A day of traditional tribal dance is planned for Sept. 5 by the Arkansas Cherokee Nation, also known as the Chickamauga Cherokee of Arkansas. 

The 2009 Pow-wow will begin with the flag raising at 8 a.m. at the Faulkner County Fairgrounds. The Kiowa-Apache Black Foot Society from Anadarko, Okla., will perform dances that are more of a religious rite than a competition or show, according to Jennifer Helton, who runs the tribal office at Pickles Gap Village.

Jennifer Helton said the tribal dancers will make their grand entrance at 1 p.m. 

Last year, the first year for the event, she said approximately 2,500 people attended. 

"We didn’t have a lot of advertising last year," she said. 

On Sept. 4, the Kiowa-Apache Black Foot Society will be on KATV’s Daybreakzto help promote the event. 

In addition to the dancing, there will be arts and crafts for sale as well as concessions. 

"We will have authentic and non-authentic items," Helton said. Many similar authentic items now sell at the Native American Store at Pickles Gap. "We will be making a special trip to pick up more items."

Admission is $2 for those over age 6. Boy Scouts and Girls Scouts can receive free admission if they attend in their uniforms. The Conway Advertising and Promotions Commission helped with the event last year and will also help this year, Jennifer Helton said.

"It is open to the general public. You don’t have to be a member of the tribe. It is an opportunity to share the Cherokee Native American beliefs and educate about the customs," Helton said.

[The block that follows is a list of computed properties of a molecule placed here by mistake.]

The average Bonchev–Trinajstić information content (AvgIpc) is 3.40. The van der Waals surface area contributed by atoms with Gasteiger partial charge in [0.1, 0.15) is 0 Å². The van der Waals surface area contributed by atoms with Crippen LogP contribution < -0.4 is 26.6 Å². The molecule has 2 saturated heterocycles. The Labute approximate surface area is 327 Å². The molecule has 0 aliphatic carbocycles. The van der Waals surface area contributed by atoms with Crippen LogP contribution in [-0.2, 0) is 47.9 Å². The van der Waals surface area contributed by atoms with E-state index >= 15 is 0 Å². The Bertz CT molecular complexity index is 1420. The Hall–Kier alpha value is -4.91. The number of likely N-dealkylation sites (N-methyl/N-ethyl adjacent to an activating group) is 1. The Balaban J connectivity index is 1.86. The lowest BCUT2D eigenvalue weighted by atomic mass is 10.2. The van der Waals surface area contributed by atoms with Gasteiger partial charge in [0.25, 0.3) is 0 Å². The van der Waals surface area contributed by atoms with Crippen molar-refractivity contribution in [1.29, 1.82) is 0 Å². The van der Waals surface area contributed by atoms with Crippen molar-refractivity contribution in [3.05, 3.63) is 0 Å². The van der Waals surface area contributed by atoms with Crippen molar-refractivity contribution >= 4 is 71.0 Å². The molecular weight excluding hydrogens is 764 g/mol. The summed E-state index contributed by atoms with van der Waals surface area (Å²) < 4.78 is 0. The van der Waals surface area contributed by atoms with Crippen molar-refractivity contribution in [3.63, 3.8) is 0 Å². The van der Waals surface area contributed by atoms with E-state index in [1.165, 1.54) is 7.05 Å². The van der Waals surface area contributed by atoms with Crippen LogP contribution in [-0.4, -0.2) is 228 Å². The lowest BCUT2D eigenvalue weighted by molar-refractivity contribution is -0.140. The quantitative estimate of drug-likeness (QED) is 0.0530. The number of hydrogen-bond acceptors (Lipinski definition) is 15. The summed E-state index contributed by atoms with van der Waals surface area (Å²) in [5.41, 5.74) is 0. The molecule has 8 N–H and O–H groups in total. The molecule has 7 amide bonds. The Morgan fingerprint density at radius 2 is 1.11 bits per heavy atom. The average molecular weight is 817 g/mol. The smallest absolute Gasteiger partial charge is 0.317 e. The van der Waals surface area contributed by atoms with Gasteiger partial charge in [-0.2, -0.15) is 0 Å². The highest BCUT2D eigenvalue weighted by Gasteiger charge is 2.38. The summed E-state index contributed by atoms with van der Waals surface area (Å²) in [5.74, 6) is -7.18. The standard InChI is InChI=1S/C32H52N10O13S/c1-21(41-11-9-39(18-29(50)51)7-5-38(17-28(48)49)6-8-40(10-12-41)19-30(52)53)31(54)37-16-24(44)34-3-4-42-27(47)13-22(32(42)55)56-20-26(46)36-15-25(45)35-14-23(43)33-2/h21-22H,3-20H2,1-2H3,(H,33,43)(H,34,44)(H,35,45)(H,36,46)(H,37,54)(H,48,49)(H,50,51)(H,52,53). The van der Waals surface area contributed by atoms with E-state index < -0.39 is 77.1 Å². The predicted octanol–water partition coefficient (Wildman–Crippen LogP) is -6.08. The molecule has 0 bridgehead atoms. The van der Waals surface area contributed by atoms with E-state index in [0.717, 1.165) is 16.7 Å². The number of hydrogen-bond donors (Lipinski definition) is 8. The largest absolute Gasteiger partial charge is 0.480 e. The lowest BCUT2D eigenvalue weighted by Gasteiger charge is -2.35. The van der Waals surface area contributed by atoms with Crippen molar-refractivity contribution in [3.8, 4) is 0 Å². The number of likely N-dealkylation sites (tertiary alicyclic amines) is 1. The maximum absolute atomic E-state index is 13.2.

The Arkansas Cherokee Nation is a division of Chickamauga Cherokee Corporation, a corporation of the Sac and Fox Nation. The Sac and Fox Nation is a federally recognized tribe.

The tribal office is run from Pickles Gap Village, which is owned by Arkansas Cherokee Enterprises, Inc. The tribe is working to be federally recognized, according to Harold Helton. The business is helping to fund the effort to have the tribe recognized. The tribal council members are working to improve Pickles Gap Village. Harold Helton is working to add a wicker basket maker and quilter to the village. A stain glass worker as well as a person with a music shop have also expressed interest in coming to the Village.

Jennifer Helton said the tribe is accepting applications for people to join the tribe who have Native American ancestors who lived in Arkansas from 1800-1850.

"We are trying to re-create the ancestral rolls for Arkansas," she said. Native American rolls were not taken in Arkansas as in other states. 

Jennifer Helton said the tribe’s goal is to "rebuild Mother Earth." Members are working with non-profit and for-profit companies on recycling type efforts.

Harold Helton said having the tribe federally recognized would bring many benefits to the area.

"It can do so much for infrastructure. The potential is unreal," Harold Helton said.